Afghan family stranded at the airport 3 weeks after desperate attempt to escape the Taliban’s “death sentence”
The US has ended its 20 year war, but the American armed forces seem increasingly to have left the Taliban on their way back to a position of power. As the insurgents recapture territories at an alarming rate, thousands of Afghans are looking for ways to flee their country for fear of a complete military takeover by Islamic fundamentalists.
For most of them there is no way out, and even for those who have the means, the path to refuge is far from clear. One family managed to leave Afghanistan only to be stuck in an airport with nowhere to go and no help was offered.
Farshad, who just wanted to give his first name, has been stranded at Istanbul International Airport in Turkey with 15 family members, including two children and seven women, since they fled Afghanistan on June 23, and their extended family was made easy after the Taliban murdered a relative of Farshad in the southern city of Herat.
The family decided to sell their houses and buy tickets to a 2020 European Football Championship match in Russia. The plan was to get there and then apply for asylum. But the family says they were prevented by the Turkish border police and airlines from boarding their connecting flight to Russia in Istanbul and threatened with deportation.
“Our boarding passes expired and we couldn’t buy any food. We hardly found any milk for the 2-year-old child [and when we did] that made him sick, “Farshad told CBS News on the phone from an airport immigration detention center.
The family was unable to continue their journey but refused to be sent back home to risk their lives under the intervening Taliban and was stranded at the airport. They spent 16 days in the terminal before the authorities took them to the detention center.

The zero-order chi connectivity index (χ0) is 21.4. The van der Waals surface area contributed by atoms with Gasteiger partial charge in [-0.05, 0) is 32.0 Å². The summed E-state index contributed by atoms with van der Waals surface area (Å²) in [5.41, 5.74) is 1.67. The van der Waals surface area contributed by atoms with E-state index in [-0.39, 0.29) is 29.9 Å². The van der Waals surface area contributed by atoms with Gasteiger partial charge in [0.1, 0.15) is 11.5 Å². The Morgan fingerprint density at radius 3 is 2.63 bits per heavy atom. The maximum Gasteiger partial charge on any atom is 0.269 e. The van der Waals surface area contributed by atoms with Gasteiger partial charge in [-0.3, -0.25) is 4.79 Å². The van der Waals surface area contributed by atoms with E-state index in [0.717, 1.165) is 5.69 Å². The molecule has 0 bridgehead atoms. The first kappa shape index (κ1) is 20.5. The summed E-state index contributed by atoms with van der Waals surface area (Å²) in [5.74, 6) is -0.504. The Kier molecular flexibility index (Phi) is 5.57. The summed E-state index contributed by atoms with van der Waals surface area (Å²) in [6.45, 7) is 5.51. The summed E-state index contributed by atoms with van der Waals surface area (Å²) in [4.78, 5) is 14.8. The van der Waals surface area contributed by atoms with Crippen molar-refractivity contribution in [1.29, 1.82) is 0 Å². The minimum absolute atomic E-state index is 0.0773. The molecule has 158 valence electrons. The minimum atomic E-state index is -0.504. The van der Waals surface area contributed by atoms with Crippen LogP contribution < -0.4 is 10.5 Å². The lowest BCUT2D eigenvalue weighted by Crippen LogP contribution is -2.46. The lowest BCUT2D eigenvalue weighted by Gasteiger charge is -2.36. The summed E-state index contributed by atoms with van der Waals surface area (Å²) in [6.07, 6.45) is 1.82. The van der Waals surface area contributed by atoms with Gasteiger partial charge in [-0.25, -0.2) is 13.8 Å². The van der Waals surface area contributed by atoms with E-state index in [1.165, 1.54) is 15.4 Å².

“We are 16 Afghans who are stuck at the airport for 17 days. We live here without food, water or milk for our baby. We have a sick person and no one helped us with treatment,” said one of the female family members in a video shared with CBS News last week. “We fled Afghanistan because of the life-threatening situation with the Taliban. We were in danger and threatened murder and death. We will not return to Afghanistan and we want protection.”
Another video sent by the family shows a young woman lying on airport seats and obviously feeling uncomfortable. “She is in pain at Turkey’s international airport,” says a male relative. “Nobody cares.”
“She has been in pain for more than 10 days and no one is taking care of her and there is nothing we can do. We have no access to drugs and medical care,” says another man. It wasn’t clear what the woman was suffering from, but she appeared to be having trouble breathing in the video. Another clip showed her struggling to walk down an airport corridor near the toilets, assisted by an elderly family member.
On Wednesday, CBS News was unable to reach the family who had decided to apply for asylum in Turkey on the phone.
Farshad worked with the U.S. Agency for International Development from 2018 until his escape, and some of his family members worked with other foreign organizations advocating for the rights of women and war victims – work that puts them at risk of retaliation the Taliban could suspend.